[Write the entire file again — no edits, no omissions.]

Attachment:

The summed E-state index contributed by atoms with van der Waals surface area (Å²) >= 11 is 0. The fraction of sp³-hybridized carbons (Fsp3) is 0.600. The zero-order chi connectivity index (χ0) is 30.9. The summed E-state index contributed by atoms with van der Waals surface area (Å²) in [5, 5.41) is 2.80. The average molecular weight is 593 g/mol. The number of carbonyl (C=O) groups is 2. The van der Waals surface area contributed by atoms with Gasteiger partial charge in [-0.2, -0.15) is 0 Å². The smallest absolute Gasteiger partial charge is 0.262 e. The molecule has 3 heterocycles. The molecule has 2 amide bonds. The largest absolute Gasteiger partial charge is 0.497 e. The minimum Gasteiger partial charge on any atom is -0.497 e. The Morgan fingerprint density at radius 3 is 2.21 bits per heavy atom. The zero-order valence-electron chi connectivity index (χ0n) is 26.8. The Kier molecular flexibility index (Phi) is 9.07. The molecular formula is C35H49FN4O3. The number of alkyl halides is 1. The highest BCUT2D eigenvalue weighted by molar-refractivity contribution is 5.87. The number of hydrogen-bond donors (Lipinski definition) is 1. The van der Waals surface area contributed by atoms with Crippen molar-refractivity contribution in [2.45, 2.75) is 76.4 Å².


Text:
The summed E-state index contributed by atoms with van der Waals surface area (Å²) >= 11 is 0. The fraction of sp³-hybridized carbons (Fsp3) is 0.600. The zero-order chi connectivity index (χ0) is 30.9. The summed E-state index contributed by atoms with van der Waals surface area (Å²) in [5, 5.41) is 2.80. The average molecular weight is 593 g/mol. The number of carbonyl (C=O) groups is 2. The van der Waals surface area contributed by atoms with Gasteiger partial charge in [-0.2, -0.15) is 0 Å². The smallest absolute Gasteiger partial charge is 0.262 e. The molecule has 3 heterocycles. The molecule has 2 amide bonds. The largest absolute Gasteiger partial charge is 0.497 e. The minimum Gasteiger partial charge on any atom is -0.497 e. The Morgan fingerprint density at radius 3 is 2.21 bits per heavy atom. The zero-order valence-electron chi connectivity index (χ0n) is 26.8. The Kier molecular flexibility index (Phi) is 9.07. The molecular formula is C35H49FN4O3. The number of alkyl halides is 1. The highest BCUT2D eigenvalue weighted by molar-refractivity contribution is 5.87. The number of hydrogen-bond donors (Lipinski definition) is 1. The van der Waals surface area contributed by atoms with Crippen molar-refractivity contribution in [2.45, 2.75) is 76.4 Å².